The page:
Oladipo has had high praise for Magic veterans Jameer Nelson, Arron Afflalo and E’Twaun Moore, players who have served as mentors for the rookie making the transition from college to the NBA. Oladipo took the place of Nelson in Monday’s starting lineup.

``My mindset is to just let the game come to me and be patient,’’ Oladipo said recently. ``I had some turnovers from rushing a little bit (on Friday night), but it’s all a learning process. I’m trying to learn from players like Jameer and learn to take my time.’’

Oladipo is also attempting to make the tricky transition from college shooting guard to NBA point guard. He’s handled that adjustment well in the first two games, getting the team organized in half-court sets and pushing the ball in transition. He is continuing to walk the fine line of looking for his own shot and knowing when others need the ball – something that Vaughn said even veteran point guards struggle with from time to time. Vaughn, who is in his second season as Magic’s head coach, should know a thing or two about that as he was a point guard in the NBA for 12 seasons before becoming a coach.

In his first two games against all-star point guards Kyrie Irving and Jrue Holiday, Oladipo has 12 assists compared to just six turnovers. He also has four steals – many of them coming from hounding opposing guards all over the floor with his elite savvy on defense.

He has said his focus early in training camp and the preseason has been on creating opportunities for others because he knows how dangerous the Magic can be with the likes of Tobias Harris, Nikola Vucevic, Andrew Nicholson and Afflalo in the lineup around him.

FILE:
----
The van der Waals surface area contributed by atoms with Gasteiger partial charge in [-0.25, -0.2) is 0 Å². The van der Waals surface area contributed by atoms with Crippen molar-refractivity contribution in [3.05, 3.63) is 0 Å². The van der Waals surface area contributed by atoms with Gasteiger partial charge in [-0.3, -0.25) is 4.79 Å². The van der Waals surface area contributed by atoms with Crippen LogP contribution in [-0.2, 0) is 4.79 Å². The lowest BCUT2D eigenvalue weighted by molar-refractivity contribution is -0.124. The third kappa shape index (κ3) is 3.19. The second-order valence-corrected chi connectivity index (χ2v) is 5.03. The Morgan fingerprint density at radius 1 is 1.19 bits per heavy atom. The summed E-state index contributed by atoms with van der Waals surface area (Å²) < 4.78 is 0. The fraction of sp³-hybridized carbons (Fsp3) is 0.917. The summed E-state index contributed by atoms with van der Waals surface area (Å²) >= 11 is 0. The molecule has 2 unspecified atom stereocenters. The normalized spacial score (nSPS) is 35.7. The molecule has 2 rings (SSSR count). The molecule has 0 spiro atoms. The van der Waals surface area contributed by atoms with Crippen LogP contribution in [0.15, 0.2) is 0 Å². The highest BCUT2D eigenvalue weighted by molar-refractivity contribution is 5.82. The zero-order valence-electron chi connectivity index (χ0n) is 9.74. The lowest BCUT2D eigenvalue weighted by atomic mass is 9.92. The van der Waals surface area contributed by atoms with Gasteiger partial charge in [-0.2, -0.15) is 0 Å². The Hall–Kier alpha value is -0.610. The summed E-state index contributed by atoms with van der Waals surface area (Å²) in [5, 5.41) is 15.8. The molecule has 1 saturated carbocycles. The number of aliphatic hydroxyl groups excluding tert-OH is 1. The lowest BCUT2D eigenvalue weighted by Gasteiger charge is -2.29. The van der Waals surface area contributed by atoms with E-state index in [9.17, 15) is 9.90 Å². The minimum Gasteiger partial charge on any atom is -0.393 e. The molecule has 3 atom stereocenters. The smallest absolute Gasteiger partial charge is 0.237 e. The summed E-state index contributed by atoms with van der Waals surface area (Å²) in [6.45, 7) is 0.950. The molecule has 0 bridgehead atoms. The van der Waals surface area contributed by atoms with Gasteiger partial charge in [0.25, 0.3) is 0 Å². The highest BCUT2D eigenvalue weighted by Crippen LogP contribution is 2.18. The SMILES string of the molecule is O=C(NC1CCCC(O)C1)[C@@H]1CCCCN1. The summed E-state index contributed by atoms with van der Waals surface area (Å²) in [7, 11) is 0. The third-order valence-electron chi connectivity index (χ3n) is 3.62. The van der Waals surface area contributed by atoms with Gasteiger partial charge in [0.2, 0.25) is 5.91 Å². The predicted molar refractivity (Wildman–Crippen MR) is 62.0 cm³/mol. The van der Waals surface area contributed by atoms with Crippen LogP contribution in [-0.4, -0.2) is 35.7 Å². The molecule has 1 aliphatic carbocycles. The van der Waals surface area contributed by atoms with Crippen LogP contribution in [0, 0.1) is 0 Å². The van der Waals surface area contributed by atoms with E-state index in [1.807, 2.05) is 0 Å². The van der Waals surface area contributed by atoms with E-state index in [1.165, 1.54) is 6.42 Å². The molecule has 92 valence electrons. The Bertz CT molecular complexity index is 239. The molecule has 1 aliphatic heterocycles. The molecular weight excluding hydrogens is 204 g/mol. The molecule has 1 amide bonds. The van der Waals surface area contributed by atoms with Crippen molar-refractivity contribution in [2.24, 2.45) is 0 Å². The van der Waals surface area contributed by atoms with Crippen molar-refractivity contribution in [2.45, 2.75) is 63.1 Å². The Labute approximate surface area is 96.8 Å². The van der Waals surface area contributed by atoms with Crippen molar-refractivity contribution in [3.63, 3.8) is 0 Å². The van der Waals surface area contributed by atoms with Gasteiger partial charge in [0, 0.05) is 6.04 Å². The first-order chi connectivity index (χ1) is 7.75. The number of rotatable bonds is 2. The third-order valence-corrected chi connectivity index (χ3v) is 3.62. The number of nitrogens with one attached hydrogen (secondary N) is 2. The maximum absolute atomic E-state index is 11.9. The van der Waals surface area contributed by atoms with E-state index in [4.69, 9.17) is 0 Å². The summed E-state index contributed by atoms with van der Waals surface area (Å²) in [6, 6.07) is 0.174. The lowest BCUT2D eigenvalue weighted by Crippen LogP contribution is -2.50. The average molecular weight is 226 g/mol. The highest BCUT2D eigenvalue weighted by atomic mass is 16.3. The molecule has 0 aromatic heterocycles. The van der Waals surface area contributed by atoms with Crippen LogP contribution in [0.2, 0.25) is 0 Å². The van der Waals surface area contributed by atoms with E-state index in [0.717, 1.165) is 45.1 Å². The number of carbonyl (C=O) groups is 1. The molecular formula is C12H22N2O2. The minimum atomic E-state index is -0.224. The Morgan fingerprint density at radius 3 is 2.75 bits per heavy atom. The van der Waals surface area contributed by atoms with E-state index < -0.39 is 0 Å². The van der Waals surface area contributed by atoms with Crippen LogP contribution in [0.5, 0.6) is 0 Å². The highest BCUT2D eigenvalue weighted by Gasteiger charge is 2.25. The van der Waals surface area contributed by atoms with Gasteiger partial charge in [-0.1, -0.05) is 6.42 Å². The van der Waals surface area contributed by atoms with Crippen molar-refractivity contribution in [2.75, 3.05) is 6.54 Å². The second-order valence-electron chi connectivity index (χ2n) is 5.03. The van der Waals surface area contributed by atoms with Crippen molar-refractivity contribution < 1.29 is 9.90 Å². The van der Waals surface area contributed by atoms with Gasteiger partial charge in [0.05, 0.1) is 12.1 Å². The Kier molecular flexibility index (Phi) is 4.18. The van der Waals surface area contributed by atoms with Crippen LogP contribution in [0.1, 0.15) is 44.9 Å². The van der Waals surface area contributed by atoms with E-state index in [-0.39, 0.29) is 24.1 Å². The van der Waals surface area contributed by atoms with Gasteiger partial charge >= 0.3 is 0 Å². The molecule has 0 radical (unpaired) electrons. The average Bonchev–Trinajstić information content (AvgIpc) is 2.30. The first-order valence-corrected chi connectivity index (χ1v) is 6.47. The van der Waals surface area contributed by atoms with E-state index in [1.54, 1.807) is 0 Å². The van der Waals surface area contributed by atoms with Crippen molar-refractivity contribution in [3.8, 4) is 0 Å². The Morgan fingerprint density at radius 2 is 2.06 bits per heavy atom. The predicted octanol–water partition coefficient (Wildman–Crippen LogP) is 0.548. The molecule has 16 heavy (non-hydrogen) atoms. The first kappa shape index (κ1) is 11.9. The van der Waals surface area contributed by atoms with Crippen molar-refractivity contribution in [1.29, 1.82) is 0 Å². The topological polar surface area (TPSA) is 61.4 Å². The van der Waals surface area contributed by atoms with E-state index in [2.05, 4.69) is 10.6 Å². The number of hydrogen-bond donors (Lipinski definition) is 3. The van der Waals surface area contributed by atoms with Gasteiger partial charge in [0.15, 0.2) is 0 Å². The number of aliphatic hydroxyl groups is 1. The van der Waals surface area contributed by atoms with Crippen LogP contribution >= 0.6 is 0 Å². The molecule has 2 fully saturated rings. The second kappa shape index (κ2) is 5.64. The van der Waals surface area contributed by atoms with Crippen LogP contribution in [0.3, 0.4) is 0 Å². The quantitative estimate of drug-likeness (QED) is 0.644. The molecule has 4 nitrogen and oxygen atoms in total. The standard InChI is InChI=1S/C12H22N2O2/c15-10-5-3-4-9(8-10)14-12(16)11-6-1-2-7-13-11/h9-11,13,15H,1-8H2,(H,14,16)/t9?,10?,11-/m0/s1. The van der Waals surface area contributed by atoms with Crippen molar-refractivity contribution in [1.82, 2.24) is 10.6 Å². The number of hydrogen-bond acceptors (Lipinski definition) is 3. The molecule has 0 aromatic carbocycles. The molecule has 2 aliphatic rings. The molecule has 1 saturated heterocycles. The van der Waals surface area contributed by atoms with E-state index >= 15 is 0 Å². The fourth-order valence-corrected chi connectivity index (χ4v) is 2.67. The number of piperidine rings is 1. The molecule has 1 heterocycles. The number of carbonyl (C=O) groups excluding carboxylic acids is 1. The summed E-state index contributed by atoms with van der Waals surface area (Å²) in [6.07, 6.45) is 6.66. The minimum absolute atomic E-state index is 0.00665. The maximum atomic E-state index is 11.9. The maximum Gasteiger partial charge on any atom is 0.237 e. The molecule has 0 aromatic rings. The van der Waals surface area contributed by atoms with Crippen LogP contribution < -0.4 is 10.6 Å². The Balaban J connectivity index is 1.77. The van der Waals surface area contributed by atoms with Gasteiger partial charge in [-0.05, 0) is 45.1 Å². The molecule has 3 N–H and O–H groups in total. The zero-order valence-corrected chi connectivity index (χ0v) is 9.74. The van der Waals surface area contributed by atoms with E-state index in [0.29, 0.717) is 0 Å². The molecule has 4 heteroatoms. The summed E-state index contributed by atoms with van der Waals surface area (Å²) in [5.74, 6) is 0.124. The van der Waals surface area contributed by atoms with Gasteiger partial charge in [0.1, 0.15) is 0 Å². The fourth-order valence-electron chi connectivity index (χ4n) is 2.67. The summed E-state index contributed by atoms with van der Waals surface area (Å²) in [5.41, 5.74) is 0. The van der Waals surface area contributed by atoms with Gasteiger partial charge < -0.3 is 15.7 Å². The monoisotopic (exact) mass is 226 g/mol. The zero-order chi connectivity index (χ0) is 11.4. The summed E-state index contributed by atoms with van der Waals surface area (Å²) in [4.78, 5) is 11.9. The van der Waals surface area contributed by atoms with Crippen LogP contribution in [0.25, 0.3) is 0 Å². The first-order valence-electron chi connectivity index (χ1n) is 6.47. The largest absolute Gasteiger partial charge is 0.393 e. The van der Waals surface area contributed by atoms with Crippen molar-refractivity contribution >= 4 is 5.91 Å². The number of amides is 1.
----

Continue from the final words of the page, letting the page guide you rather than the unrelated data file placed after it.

``We’re an unselfish team and we play really well together,’’ Oladipo said. ``When we do that (play unselfishly) and take care of the ball, we can be really good.’’

Oladipo sought out the advice of several veteran NBA players this past summer to help him adjust to life in the NBA. Their prevailing message was to savor the journey and have as much fun as possible along the way. Oladipo has vowed that he will enjoy this process because he knows he’ll only be a rookie once and he wants to take pleasure in small firsts such as Monday night’s first-ever start in a NBA preseason game.

``I’ve been so focused on trying to win the game and when you get out there and get up and down the floor a few times you just realize it’s the game of basketball,’’ he said. ``But I’m just so blessed and fortunate to be here and I give glory to God to be here, be able to play and be healthy. I hope he keeps blessing all of us so we can do this all our lives.’’

Note: The contents of this page have not been reviewed or endorsed by the Orlando Magic. All opinions expressed by John Denton are solely his own and do not reflect the opinions of the Orlando Magic or their Basketball Operations staff, partners or sponsors. His sources are not known to the Magic and he has no special access to information beyond the access and privileges that go along with being an NBA accredited member of the media.